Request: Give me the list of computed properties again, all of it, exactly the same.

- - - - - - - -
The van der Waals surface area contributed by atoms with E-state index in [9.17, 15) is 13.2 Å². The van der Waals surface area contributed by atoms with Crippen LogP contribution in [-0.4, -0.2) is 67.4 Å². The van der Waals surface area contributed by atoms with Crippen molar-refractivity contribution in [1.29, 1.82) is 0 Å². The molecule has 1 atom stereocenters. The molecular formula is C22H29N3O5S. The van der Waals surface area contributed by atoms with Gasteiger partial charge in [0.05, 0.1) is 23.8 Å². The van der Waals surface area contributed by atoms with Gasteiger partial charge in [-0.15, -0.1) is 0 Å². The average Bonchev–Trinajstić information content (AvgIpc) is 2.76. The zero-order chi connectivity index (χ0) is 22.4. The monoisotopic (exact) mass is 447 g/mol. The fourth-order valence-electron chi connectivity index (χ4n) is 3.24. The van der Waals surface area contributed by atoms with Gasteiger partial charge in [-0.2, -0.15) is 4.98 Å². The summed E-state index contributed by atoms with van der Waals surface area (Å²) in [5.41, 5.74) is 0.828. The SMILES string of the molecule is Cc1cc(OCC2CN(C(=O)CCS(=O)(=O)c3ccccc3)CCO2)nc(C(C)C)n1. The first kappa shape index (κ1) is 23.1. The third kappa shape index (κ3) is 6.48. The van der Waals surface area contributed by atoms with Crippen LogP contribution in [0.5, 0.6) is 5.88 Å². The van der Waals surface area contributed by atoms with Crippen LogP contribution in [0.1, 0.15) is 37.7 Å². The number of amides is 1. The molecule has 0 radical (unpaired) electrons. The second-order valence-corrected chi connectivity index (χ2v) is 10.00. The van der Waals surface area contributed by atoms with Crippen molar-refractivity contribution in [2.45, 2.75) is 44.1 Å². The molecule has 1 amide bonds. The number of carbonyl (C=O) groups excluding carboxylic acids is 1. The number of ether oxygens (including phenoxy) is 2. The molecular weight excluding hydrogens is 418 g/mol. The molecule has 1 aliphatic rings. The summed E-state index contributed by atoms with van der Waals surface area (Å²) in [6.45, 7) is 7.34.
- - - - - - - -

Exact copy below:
The van der Waals surface area contributed by atoms with E-state index in [9.17, 15) is 13.2 Å². The van der Waals surface area contributed by atoms with Crippen LogP contribution in [-0.4, -0.2) is 67.4 Å². The van der Waals surface area contributed by atoms with Crippen molar-refractivity contribution in [1.29, 1.82) is 0 Å². The molecule has 1 atom stereocenters. The molecular formula is C22H29N3O5S. The van der Waals surface area contributed by atoms with Gasteiger partial charge in [0.05, 0.1) is 23.8 Å². The van der Waals surface area contributed by atoms with Gasteiger partial charge in [-0.15, -0.1) is 0 Å². The average Bonchev–Trinajstić information content (AvgIpc) is 2.76. The zero-order chi connectivity index (χ0) is 22.4. The monoisotopic (exact) mass is 447 g/mol. The fourth-order valence-electron chi connectivity index (χ4n) is 3.24. The van der Waals surface area contributed by atoms with Gasteiger partial charge in [-0.2, -0.15) is 4.98 Å². The summed E-state index contributed by atoms with van der Waals surface area (Å²) in [5.41, 5.74) is 0.828. The SMILES string of the molecule is Cc1cc(OCC2CN(C(=O)CCS(=O)(=O)c3ccccc3)CCO2)nc(C(C)C)n1. The first kappa shape index (κ1) is 23.1. The third kappa shape index (κ3) is 6.48. The van der Waals surface area contributed by atoms with Crippen LogP contribution in [0.5, 0.6) is 5.88 Å². The van der Waals surface area contributed by atoms with Crippen LogP contribution in [0.1, 0.15) is 37.7 Å². The number of amides is 1. The molecule has 0 radical (unpaired) electrons. The second-order valence-corrected chi connectivity index (χ2v) is 10.00. The van der Waals surface area contributed by atoms with Crippen molar-refractivity contribution in [2.45, 2.75) is 44.1 Å². The molecule has 1 amide bonds. The number of carbonyl (C=O) groups excluding carboxylic acids is 1. The number of ether oxygens (including phenoxy) is 2. The molecular weight excluding hydrogens is 418 g/mol. The molecule has 1 aliphatic rings. The summed E-state index contributed by atoms with van der Waals surface area (Å²) in [6.45, 7) is 7.34.